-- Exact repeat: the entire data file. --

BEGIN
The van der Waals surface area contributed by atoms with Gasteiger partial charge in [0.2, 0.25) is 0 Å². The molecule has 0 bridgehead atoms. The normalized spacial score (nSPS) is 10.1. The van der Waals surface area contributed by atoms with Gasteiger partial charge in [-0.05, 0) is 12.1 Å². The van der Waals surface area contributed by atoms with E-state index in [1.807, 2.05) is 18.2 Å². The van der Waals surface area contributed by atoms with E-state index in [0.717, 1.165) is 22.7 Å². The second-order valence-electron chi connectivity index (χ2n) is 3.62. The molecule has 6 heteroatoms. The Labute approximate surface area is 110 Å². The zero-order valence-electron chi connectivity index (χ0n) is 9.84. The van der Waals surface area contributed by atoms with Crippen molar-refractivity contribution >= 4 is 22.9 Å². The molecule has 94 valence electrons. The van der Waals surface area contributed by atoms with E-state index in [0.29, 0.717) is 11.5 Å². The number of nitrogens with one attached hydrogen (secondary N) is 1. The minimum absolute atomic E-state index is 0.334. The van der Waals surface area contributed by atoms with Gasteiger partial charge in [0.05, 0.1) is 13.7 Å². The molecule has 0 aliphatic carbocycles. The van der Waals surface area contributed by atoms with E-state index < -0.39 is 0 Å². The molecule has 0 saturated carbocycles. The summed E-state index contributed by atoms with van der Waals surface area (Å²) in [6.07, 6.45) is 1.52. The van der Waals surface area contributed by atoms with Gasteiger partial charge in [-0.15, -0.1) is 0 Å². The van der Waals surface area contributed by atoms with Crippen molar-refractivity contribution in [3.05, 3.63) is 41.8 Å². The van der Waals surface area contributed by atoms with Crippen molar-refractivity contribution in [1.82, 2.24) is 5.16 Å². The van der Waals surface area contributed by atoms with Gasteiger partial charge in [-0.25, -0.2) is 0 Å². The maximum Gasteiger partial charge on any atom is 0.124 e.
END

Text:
The van der Waals surface area contributed by atoms with Gasteiger partial charge in [0.2, 0.25) is 0 Å². The molecule has 0 bridgehead atoms. The normalized spacial score (nSPS) is 10.1. The van der Waals surface area contributed by atoms with Gasteiger partial charge in [-0.05, 0) is 12.1 Å². The van der Waals surface area contributed by atoms with E-state index in [1.807, 2.05) is 18.2 Å². The van der Waals surface area contributed by atoms with E-state index in [0.717, 1.165) is 22.7 Å². The second-order valence-electron chi connectivity index (χ2n) is 3.62. The molecule has 6 heteroatoms. The Labute approximate surface area is 110 Å². The zero-order valence-electron chi connectivity index (χ0n) is 9.84. The van der Waals surface area contributed by atoms with Crippen molar-refractivity contribution >= 4 is 22.9 Å². The molecule has 94 valence electrons. The van der Waals surface area contributed by atoms with E-state index in [0.29, 0.717) is 11.5 Å². The number of nitrogens with one attached hydrogen (secondary N) is 1. The minimum absolute atomic E-state index is 0.334. The van der Waals surface area contributed by atoms with Gasteiger partial charge in [0.05, 0.1) is 13.7 Å². The molecule has 0 aliphatic carbocycles. The van der Waals surface area contributed by atoms with E-state index < -0.39 is 0 Å². The molecule has 0 saturated carbocycles. The summed E-state index contributed by atoms with van der Waals surface area (Å²) in [6.07, 6.45) is 1.52. The van der Waals surface area contributed by atoms with Gasteiger partial charge in [-0.15, -0.1) is 0 Å². The van der Waals surface area contributed by atoms with Crippen molar-refractivity contribution in [3.05, 3.63) is 41.8 Å². The van der Waals surface area contributed by atoms with Crippen molar-refractivity contribution in [1.82, 2.24) is 5.16 Å². The van der Waals surface area contributed by atoms with Gasteiger partial charge in [-0.25, -0.2) is 0 Å². The maximum Gasteiger partial charge on any atom is 0.124 e.